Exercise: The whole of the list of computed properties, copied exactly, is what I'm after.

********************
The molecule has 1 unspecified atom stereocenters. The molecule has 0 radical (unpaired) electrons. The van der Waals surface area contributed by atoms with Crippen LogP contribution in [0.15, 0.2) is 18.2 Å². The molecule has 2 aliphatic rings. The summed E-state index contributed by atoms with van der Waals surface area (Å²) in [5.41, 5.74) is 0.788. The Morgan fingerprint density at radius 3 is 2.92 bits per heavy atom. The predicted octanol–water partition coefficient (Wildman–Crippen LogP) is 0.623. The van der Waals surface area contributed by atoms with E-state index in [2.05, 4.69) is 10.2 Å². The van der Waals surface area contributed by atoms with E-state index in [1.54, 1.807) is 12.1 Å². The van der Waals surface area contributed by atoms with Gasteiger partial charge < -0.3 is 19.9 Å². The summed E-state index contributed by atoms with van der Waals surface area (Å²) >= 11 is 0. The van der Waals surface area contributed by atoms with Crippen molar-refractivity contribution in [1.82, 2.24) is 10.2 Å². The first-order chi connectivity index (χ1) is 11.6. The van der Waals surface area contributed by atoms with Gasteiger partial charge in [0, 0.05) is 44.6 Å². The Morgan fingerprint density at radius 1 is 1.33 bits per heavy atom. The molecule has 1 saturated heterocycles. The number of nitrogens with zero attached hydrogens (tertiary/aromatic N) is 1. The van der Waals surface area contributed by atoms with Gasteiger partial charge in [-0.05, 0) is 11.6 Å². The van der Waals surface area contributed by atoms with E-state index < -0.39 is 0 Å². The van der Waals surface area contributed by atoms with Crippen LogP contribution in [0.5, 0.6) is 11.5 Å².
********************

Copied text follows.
The molecule has 1 unspecified atom stereocenters. The molecule has 0 radical (unpaired) electrons. The van der Waals surface area contributed by atoms with Crippen LogP contribution in [0.15, 0.2) is 18.2 Å². The molecule has 2 aliphatic rings. The summed E-state index contributed by atoms with van der Waals surface area (Å²) in [5.41, 5.74) is 0.788. The Morgan fingerprint density at radius 3 is 2.92 bits per heavy atom. The predicted octanol–water partition coefficient (Wildman–Crippen LogP) is 0.623. The van der Waals surface area contributed by atoms with E-state index in [2.05, 4.69) is 10.2 Å². The van der Waals surface area contributed by atoms with E-state index in [1.54, 1.807) is 12.1 Å². The van der Waals surface area contributed by atoms with Gasteiger partial charge < -0.3 is 19.9 Å². The summed E-state index contributed by atoms with van der Waals surface area (Å²) >= 11 is 0. The van der Waals surface area contributed by atoms with Crippen molar-refractivity contribution in [1.82, 2.24) is 10.2 Å². The first-order chi connectivity index (χ1) is 11.6. The van der Waals surface area contributed by atoms with Gasteiger partial charge in [0, 0.05) is 44.6 Å². The Morgan fingerprint density at radius 1 is 1.33 bits per heavy atom. The molecule has 1 saturated heterocycles. The number of nitrogens with zero attached hydrogens (tertiary/aromatic N) is 1. The van der Waals surface area contributed by atoms with Gasteiger partial charge in [-0.05, 0) is 11.6 Å². The van der Waals surface area contributed by atoms with E-state index < -0.39 is 0 Å². The van der Waals surface area contributed by atoms with Crippen LogP contribution in [0.5, 0.6) is 11.5 Å².